Staten Island paper loses at trial court
Judge Nina Gershon dismissed the charges that members of the paper had brought against members of the student government. Gershon said the student government officers were not state actors when they impounded the newspapers, and therefore did not violate the editor's First Amendment rights.
Editors at the newspaper sued the school's student government officers and the City University of New York system after the student government elections of spring 1997 were canceled because the officers and the college objected to the coverage the newspaper had given one of the political parties.
The Voice endorsed a slate of candidates for election. Student government officers impounded the issue of the newspaper at the printer so that readers could not be influenced before the vote. College officials then canceled the elections and rescheduled them, saying the paper had inappropriately used its student-fee funding to publish campaign endorsements.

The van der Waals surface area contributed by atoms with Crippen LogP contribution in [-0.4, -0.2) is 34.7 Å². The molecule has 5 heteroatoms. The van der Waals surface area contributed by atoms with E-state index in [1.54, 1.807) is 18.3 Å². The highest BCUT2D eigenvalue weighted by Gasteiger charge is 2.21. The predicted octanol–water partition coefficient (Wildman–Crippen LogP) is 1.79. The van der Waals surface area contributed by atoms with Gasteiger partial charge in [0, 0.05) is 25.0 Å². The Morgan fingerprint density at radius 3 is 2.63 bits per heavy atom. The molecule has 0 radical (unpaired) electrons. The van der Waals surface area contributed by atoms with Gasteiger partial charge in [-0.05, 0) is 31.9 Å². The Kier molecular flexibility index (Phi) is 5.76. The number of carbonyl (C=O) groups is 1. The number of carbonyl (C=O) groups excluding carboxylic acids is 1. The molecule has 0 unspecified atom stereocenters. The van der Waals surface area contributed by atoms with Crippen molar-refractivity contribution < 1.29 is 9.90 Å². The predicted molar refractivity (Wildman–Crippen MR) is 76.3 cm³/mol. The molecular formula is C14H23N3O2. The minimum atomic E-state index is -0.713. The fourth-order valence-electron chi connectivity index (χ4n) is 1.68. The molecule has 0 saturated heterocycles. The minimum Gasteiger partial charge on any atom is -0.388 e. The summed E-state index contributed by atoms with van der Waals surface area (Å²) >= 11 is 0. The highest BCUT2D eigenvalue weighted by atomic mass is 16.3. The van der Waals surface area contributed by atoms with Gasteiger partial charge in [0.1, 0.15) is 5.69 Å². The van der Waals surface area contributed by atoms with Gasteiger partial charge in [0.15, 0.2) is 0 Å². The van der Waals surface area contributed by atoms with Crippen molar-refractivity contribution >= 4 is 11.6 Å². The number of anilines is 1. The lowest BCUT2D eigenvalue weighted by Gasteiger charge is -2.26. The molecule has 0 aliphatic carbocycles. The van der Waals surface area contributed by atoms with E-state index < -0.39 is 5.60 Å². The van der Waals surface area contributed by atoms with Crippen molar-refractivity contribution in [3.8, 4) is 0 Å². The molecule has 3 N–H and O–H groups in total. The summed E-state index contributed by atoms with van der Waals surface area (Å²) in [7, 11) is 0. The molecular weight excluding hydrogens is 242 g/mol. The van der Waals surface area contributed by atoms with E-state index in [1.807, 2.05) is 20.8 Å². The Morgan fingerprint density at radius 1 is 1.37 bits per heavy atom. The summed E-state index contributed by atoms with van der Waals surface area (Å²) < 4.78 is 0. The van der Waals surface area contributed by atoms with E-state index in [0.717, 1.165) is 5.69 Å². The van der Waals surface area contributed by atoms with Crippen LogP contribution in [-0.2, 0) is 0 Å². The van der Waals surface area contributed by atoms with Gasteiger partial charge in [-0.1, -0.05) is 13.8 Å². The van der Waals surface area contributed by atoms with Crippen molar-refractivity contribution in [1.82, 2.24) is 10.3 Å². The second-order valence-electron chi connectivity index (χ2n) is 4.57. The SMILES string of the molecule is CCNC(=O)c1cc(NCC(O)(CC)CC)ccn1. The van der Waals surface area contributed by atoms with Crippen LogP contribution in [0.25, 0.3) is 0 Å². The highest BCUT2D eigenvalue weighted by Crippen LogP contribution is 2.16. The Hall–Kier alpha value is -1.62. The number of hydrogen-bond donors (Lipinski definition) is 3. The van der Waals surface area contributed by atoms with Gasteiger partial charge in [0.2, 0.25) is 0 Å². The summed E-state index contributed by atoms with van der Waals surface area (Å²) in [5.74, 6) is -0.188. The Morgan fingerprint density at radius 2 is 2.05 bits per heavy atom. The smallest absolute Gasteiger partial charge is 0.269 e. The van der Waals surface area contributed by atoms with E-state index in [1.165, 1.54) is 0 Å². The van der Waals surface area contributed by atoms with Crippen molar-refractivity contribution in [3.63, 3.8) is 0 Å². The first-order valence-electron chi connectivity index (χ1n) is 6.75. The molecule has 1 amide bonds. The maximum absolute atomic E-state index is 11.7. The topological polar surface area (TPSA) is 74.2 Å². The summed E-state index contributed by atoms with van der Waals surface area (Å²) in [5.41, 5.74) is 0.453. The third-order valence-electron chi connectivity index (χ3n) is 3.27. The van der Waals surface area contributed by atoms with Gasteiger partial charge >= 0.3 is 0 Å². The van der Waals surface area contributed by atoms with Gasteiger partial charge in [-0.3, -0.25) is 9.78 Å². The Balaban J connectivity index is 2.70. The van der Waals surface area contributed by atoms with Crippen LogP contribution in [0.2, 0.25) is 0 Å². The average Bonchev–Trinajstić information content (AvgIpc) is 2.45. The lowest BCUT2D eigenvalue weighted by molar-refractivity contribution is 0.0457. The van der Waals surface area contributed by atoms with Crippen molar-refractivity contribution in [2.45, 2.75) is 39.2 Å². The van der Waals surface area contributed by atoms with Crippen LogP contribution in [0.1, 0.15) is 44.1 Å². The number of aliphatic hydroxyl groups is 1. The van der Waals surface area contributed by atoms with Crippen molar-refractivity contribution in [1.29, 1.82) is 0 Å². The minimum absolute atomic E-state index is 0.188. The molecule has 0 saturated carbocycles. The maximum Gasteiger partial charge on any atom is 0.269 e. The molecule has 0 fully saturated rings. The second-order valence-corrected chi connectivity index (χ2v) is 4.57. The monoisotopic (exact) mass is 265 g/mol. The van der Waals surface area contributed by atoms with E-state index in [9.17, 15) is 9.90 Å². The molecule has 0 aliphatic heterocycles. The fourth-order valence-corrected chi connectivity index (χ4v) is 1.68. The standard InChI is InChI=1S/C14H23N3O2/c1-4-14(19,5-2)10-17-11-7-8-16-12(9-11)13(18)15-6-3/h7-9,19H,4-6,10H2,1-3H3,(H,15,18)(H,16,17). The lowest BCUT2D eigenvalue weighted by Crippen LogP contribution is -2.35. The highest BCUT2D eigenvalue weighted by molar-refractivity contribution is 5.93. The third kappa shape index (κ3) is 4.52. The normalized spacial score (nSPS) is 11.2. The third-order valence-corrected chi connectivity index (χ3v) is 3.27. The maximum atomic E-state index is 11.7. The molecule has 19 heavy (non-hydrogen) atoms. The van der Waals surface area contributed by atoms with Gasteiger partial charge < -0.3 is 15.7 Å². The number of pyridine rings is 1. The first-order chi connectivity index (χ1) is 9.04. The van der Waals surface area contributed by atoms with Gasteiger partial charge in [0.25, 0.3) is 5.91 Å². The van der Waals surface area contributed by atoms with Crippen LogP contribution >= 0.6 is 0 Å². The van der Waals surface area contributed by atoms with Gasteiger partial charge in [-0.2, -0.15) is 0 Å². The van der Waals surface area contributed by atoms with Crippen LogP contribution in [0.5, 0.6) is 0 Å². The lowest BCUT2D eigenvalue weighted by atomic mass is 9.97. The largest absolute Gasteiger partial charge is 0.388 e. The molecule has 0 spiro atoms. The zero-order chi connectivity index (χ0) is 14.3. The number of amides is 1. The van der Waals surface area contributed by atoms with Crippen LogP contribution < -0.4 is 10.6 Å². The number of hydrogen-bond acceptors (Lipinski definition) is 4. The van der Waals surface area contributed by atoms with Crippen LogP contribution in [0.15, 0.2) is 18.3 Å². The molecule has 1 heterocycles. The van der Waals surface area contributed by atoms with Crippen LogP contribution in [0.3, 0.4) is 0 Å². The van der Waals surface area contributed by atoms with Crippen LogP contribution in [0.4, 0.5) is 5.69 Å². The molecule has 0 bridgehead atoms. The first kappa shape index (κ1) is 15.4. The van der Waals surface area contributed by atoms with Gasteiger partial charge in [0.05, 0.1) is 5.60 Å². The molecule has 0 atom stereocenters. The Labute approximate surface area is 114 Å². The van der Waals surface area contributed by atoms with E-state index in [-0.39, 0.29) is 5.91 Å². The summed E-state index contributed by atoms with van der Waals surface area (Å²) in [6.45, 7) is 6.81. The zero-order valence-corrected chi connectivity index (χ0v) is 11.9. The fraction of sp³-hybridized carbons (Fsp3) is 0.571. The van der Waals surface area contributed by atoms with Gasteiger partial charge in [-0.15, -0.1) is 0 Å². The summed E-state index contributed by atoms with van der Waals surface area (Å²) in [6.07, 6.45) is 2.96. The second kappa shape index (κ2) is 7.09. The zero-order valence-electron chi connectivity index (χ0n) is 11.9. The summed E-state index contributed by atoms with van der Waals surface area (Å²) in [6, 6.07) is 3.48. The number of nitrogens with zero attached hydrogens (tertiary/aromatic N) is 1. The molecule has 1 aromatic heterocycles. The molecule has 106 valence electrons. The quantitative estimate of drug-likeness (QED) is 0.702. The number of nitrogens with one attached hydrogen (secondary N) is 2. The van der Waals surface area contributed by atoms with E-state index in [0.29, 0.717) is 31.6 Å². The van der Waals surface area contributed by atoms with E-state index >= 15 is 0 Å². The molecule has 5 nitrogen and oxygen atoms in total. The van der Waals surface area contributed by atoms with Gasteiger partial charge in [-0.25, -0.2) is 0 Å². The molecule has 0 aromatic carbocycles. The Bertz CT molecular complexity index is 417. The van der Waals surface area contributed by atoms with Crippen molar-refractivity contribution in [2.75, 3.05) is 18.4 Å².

When the student government withheld the papers, the Voice retained an attorney who informed the officers he would seek a court order to have them released. Members of the college's administration eventually overruled the student government and ordered the papers released.
Gershon said the student government members were not state actors, and could not be held accountable, contrary to other decisions in the state. New York's public information law has also been applied to student government members.
CASE: Husain v. Springer, 193 F.Supp.2d 664 (E.D.N.Y. 2002)
Fall 2002, reports